Tackling Our Energy Challenges in a New Era of Science
Scientists at the Center for Molecular Electrocatalysis demonstrated that matching the proton source's pKa to that of a nickel-based catalyst speeds the conversion of electricity to hydrogen bonds dramatically. Turning electricity into chemical bonds and vice versa is necessary to capture intermittent renewable energy as use-any-time fuel. The Center is an Energy Frontier Research Center, funded by DOE's Office of Basic Energy Sciences, and is led by Pacific Northwest National Laboratory.
Transformations Presents Catalysis and Sustainable Energy
The latest issue of Transformations shows the role of catalysts in making wind, solar and other sustainable energy sources a major part of the nation's energy landscape. Dr. Dan DuBois, Deputy Director of the Center for Molecular Electrocatalysis, shares the three principles involved in creating electrocatalysts, which drive the interconversion of electricity to energy stored in chemical bonds. Learn about this research and much more at the American Chemical Society symposium being held in his honor. Applied and fundamental scientists talk about the power of theory or computational chemistry to break chemistry bottlenecks and settle basic energy questions. Don't miss the latest video – featuring the Center's Dr. Monte Helm and Dr. Morris Bullock.
Given his scientific successes and caring personality, the opportunities to speak at the 1.5-day symposium honoring the career of Dr. Dan DuBois, Pacific Northwest National Laboratory, filled quickly. The event honors DuBois American Chemical Society's Award in Inorganic Chemistry. Dr. Aaron Appel and Dr. Monte Helm at Pacific Northwest National Laboratory, along with Dr. Jenny Yang at the Joint Center for Artificial Photosynthesis, organized the symposium.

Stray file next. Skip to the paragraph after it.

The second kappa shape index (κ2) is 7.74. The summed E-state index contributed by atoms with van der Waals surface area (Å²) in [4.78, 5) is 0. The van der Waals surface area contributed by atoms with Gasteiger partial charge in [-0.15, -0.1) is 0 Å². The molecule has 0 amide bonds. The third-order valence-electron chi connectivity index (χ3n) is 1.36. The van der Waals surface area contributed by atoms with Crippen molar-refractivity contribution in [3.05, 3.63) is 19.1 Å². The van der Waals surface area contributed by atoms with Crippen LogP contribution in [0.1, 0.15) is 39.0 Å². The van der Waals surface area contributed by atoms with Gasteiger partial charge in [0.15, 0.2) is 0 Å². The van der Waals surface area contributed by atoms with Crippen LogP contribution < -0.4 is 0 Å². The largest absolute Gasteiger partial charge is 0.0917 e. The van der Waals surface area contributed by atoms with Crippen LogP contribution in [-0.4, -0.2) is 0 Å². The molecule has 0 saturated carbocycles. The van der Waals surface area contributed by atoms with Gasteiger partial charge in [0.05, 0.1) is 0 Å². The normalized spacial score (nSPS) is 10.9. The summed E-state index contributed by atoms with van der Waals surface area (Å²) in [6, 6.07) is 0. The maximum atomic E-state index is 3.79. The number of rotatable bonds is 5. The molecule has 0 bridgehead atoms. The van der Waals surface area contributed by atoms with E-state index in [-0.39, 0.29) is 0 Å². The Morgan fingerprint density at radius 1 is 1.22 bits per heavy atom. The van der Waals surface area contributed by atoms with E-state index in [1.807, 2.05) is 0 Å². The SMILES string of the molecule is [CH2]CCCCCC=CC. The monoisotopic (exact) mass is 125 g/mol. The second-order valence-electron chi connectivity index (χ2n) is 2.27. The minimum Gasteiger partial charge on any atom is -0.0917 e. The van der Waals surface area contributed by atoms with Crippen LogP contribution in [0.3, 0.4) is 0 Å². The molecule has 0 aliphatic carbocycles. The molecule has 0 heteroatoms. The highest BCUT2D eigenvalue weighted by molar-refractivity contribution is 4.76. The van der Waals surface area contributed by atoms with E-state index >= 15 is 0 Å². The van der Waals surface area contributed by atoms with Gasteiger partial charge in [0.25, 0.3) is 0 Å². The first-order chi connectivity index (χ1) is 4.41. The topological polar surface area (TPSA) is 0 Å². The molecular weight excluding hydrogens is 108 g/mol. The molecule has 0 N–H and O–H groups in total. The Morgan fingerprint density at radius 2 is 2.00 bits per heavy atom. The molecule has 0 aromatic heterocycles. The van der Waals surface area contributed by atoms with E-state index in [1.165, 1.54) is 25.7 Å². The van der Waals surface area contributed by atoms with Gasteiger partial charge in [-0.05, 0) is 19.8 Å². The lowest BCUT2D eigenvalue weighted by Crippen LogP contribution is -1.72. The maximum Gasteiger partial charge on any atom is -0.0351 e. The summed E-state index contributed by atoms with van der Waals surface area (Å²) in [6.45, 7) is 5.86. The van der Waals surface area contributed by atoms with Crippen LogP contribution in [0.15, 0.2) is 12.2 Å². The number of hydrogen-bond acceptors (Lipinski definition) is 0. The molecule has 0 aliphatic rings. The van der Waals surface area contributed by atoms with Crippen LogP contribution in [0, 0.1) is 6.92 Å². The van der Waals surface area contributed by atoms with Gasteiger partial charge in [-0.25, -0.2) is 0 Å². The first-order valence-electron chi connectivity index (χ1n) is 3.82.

Scientists at Center for Molecular Electrocatalysis based at Pacific Northwest National Laboratory developed a fast and efficient iron-based catalyst that splits hydrogen gas to make electricity -- necessary to make fuel cells more economical.
By grafting features analogous to those in Mother Nature's catalysts onto a synthetic catalyst, scientists created a hydrogen production catalyst that is 40% faster than the unmodified catalyst. This study provides foundational information that could, one day, help design and synthesize the catalysts for hydrogen production for fuels, long-lasting electric car batteries, and energy storage from solar and wind farms.
Proton delivery and removal determines if a well-studied catalyst takes its highly productive form or twists into a less useful structure, according to scientists at the Center for Molecular Electrocatalysis, an Energy Frontier Research Center based at Pacific Northwest National Laboratory. The catalyst takes two protons and forms molecular hydrogen, or it can split the hydrogen. The team showed that the most productive isomer, endo/endo, has the key nitrogen-hydrogen bonds pushed close to the nickel center. If the catalyst is in the endo/endo form, the reaction occurs in a fraction of a second. If the catalyst is stuck in another form, the reaction takes days to complete.
Moving four relatively large protons to where they are needed is easier if you build a path, as is being done by scientists at the Center for Molecular Electrocatalysis. The research team has built two iron-based compounds that help protons move from the exterior to where they are needed. Once delivered, the protons bond with molecular oxygen and create water. In previous compounds, the protons often don't arrive in time or go to the wrong place, which leads to forming the unwanted byproduct hydrogen peroxide. The new compounds direct the protons in ways that help separate the two oxygen atoms in O2, and thereby drive the reaction to completion.